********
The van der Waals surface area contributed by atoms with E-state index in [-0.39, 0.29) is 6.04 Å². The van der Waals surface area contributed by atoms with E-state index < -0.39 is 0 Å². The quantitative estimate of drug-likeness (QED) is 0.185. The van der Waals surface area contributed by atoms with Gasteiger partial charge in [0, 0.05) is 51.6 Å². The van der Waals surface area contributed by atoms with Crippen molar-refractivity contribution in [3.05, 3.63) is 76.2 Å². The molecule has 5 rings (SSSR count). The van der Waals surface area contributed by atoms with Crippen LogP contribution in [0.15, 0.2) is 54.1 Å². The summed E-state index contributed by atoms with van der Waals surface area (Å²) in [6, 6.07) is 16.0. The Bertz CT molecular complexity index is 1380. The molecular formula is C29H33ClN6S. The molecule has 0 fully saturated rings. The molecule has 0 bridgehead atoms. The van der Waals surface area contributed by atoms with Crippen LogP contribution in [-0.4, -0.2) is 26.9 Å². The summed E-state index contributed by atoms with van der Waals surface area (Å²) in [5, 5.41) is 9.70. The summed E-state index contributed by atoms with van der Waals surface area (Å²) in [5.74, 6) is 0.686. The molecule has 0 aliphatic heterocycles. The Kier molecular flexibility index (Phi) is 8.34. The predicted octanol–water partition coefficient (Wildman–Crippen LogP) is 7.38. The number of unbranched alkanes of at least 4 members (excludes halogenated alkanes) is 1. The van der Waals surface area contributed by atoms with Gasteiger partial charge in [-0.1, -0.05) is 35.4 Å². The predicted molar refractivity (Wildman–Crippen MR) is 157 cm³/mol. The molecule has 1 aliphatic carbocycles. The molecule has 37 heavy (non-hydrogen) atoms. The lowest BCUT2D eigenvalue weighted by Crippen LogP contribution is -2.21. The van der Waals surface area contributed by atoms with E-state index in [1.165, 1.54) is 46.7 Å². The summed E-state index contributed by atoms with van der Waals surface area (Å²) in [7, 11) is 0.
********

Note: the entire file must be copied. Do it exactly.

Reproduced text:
The van der Waals surface area contributed by atoms with E-state index in [-0.39, 0.29) is 6.04 Å². The van der Waals surface area contributed by atoms with E-state index < -0.39 is 0 Å². The quantitative estimate of drug-likeness (QED) is 0.185. The van der Waals surface area contributed by atoms with Gasteiger partial charge in [0, 0.05) is 51.6 Å². The van der Waals surface area contributed by atoms with Crippen molar-refractivity contribution in [3.05, 3.63) is 76.2 Å². The molecule has 5 rings (SSSR count). The van der Waals surface area contributed by atoms with Crippen LogP contribution in [0.15, 0.2) is 54.1 Å². The summed E-state index contributed by atoms with van der Waals surface area (Å²) in [6, 6.07) is 16.0. The Bertz CT molecular complexity index is 1380. The molecular formula is C29H33ClN6S. The molecule has 0 fully saturated rings. The molecule has 0 bridgehead atoms. The van der Waals surface area contributed by atoms with Crippen LogP contribution in [-0.4, -0.2) is 26.9 Å². The summed E-state index contributed by atoms with van der Waals surface area (Å²) in [5, 5.41) is 9.70. The summed E-state index contributed by atoms with van der Waals surface area (Å²) in [5.74, 6) is 0.686. The molecule has 0 aliphatic heterocycles. The Kier molecular flexibility index (Phi) is 8.34. The predicted octanol–water partition coefficient (Wildman–Crippen LogP) is 7.38. The number of unbranched alkanes of at least 4 members (excludes halogenated alkanes) is 1. The van der Waals surface area contributed by atoms with Gasteiger partial charge in [-0.1, -0.05) is 35.4 Å². The predicted molar refractivity (Wildman–Crippen MR) is 157 cm³/mol. The molecule has 1 aliphatic carbocycles. The molecule has 37 heavy (non-hydrogen) atoms. The lowest BCUT2D eigenvalue weighted by Crippen LogP contribution is -2.21. The van der Waals surface area contributed by atoms with E-state index in [1.165, 1.54) is 46.7 Å². The summed E-state index contributed by atoms with van der Waals surface area (Å²) in [7, 11) is 0.